Doing Theology “Conversationally Speaking”

Our Story: Theology in the Midst of Conversation

It was 11 o’clock. We had been sitting in Josh’s office for two hours now. This after spending four hours studying in the library. Somehow, we just weren’t done yet. This was typical of our Tuesday nights.

On our usual study night, we would leave work, grab Chinese food from one of our favorite restaurants, then head the library at AGTS. This was the night we would work on research papers for class. All the biblical and theological resources at hand ready to be picked and devoured for the intellectual and spiritual sustenance they held.

Library night was one of my favorite nights of the week. Not only did I get to read and explore things in the Bible I never knew, but I was able to do it with someone else.

I know what you must be thinking. The library doesn’t sound like a great place to hang out or socialize, that is, unless you’re a nerd. But that wasn’t it. 

Growing Through Conversation

Sure, we were reading big thick books and trudging over big words. But what made library night great, was that it was a time to ask questions, and look for answers.

Often, Josh and I would be working on papers for completely different topics, but sitting across a big library table, we would find ourselves looking up from a book or our computers. We would pause, take a deep breath, and then ask a question. We would really just sort of throw it out there, as if we were just asking it to empty space. Staring blankly off into space, caught up in our own heads, but seeking an answer from anybody that dared to listen.

No matter what he was doing, Josh would always pause to think. It didn’t matter if I was working on OT and he NT. Or if I was writing a theological paper and he an exegetical. We would always stop to consider the other.

I think we somehow knew it then, but even though we were working on seemingly different subjects, they were the same. Our questions and problems dealt with the same Bible and were aimed at knowing the same the God. Taking time to think over answers that were not our own had a profound impact on how we think about theology and our relationships with others.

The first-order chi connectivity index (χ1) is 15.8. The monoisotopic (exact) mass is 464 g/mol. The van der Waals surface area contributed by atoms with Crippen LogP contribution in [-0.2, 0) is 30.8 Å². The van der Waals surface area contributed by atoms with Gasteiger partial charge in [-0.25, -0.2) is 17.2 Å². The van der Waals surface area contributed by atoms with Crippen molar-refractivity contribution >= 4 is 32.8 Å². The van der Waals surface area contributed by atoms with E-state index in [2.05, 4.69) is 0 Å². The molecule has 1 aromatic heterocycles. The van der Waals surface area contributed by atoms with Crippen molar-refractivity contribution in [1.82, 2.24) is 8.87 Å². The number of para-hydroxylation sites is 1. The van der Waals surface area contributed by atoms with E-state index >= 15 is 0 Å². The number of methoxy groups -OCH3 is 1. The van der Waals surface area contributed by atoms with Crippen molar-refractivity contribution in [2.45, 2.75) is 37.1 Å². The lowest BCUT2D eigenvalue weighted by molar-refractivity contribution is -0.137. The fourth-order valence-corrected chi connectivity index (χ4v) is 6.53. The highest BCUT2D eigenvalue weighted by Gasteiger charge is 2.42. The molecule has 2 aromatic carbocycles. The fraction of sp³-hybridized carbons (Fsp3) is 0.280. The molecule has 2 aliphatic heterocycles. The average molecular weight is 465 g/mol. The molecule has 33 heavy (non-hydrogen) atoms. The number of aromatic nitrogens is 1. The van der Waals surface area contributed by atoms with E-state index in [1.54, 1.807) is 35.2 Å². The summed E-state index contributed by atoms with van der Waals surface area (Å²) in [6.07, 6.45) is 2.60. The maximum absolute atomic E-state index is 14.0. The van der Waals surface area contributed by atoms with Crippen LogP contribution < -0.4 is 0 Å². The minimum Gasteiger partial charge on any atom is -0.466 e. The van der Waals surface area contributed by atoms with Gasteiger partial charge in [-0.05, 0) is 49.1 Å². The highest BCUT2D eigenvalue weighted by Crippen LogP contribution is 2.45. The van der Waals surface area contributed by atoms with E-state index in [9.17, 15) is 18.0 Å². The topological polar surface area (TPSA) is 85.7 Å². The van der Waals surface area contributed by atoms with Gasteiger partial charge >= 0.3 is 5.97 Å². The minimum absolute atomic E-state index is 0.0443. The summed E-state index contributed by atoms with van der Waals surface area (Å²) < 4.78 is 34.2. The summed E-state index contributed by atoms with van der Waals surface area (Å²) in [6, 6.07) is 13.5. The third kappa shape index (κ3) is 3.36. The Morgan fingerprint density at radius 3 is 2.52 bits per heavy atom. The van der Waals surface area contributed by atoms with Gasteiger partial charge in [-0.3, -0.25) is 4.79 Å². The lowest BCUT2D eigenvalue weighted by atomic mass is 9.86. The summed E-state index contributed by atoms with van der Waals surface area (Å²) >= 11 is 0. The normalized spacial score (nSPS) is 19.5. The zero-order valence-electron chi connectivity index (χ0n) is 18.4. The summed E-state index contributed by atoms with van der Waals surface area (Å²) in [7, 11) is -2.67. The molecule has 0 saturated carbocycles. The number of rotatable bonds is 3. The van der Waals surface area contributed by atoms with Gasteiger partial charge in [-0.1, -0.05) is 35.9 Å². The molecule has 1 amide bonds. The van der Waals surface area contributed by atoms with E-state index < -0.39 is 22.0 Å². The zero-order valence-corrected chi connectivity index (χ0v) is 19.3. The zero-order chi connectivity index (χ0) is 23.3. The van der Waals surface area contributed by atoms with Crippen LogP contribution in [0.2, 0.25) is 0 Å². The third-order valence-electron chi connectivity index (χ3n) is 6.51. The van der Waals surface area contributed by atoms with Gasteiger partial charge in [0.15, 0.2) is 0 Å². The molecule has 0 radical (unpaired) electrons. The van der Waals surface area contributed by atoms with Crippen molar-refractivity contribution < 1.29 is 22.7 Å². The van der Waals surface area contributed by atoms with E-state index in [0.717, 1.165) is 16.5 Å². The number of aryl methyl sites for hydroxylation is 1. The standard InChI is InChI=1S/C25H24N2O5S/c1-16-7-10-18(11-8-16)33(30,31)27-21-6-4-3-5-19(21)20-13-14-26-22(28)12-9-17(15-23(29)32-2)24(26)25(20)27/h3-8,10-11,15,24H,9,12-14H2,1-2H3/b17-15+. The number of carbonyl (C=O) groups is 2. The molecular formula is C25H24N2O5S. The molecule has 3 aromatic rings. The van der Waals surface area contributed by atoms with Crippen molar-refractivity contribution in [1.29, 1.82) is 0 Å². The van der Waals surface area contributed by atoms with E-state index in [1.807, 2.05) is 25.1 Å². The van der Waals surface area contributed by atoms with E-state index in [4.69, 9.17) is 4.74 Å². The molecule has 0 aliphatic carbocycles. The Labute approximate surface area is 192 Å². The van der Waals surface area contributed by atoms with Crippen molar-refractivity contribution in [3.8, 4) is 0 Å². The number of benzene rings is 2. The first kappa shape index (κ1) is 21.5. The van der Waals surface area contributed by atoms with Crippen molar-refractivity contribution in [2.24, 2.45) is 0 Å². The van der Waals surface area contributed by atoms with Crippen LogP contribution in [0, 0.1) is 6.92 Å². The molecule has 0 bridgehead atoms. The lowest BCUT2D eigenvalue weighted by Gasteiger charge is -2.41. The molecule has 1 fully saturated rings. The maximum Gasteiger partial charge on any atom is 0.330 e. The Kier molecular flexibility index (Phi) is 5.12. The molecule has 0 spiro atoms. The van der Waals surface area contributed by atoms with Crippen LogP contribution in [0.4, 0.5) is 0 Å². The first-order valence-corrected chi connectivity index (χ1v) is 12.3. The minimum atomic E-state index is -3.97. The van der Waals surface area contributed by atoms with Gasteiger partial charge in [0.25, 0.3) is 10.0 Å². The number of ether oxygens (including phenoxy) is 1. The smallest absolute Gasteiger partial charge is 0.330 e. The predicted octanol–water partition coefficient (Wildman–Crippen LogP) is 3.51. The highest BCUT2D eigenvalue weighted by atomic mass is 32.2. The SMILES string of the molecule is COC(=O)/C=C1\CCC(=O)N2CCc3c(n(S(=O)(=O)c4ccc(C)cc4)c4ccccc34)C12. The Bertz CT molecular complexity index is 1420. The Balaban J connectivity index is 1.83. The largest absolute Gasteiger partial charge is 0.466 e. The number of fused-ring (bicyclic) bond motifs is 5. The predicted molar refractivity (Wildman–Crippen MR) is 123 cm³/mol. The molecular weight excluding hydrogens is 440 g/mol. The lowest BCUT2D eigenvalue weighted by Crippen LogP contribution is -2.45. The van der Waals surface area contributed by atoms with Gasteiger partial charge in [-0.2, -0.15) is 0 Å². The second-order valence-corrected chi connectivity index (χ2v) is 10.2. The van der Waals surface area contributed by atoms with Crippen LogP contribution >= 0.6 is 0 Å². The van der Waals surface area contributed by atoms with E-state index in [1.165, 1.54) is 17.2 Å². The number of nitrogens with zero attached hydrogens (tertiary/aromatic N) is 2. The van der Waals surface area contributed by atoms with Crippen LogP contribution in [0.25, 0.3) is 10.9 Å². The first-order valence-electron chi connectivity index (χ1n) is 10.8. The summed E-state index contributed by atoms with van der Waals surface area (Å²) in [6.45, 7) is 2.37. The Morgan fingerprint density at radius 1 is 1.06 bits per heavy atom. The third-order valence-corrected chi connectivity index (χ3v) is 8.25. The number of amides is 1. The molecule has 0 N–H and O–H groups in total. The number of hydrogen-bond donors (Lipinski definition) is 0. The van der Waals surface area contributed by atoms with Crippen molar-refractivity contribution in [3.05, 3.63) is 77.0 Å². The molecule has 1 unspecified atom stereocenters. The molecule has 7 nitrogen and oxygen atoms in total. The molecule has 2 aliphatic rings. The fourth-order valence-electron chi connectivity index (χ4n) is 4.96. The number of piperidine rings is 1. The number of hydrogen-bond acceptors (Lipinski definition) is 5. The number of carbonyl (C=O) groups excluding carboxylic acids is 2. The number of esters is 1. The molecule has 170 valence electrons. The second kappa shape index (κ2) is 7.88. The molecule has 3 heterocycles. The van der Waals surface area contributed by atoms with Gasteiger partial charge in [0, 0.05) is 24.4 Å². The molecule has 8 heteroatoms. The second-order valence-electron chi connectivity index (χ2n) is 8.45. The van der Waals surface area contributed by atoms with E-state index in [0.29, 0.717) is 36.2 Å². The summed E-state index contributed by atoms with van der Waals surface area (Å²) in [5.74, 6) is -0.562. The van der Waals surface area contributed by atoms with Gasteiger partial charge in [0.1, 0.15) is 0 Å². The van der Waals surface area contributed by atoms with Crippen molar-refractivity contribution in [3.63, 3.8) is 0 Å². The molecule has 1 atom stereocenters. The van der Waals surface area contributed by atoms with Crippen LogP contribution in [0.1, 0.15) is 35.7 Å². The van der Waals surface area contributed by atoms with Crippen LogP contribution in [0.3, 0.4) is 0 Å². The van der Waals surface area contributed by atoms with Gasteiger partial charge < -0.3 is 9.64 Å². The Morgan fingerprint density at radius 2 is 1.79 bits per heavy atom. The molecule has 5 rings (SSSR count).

You see, these questions, when left unanswered, caused a deep hunger in us. Not just to get an answer and be right (although that may have been part), but we recognized a deeper meaning in the questions we were asking, and it was worth it to work together to find answers. 

The Holy Spirit’s Work

Of course, we didn’t realize much of this at the time. It was only years later after much reflection that we were able to look back and see what God was doing in our lives through our conversations. These conversations, that were so intense and so deep, that we encountered a third person during these late “study” nights.

I remember the first time the Holy Spirit showed up. There was no ecstatic experience of speaking in tongues. We weren’t “slain in the Spirit.” We just finished up a conversation. I’m not even sure what we were talking about, but we ended up talking about the gospel and how it affected every part of our lives. Talking about the gospel this way profoundly changed the way we saw it.

This continues to be a topic that we frequently revisit because of its life changing power. And that is what we recognized that night. Both of us, silent. We stopped. At that moment, we knew we were in the presence of the Holy Spirit. It was strong and thick in the air. It was like you could physically feel the weight and warmth of his presence. Somehow, through our conversation, the Holy Spirit had manifested in that room without us knowing it, and he changed us.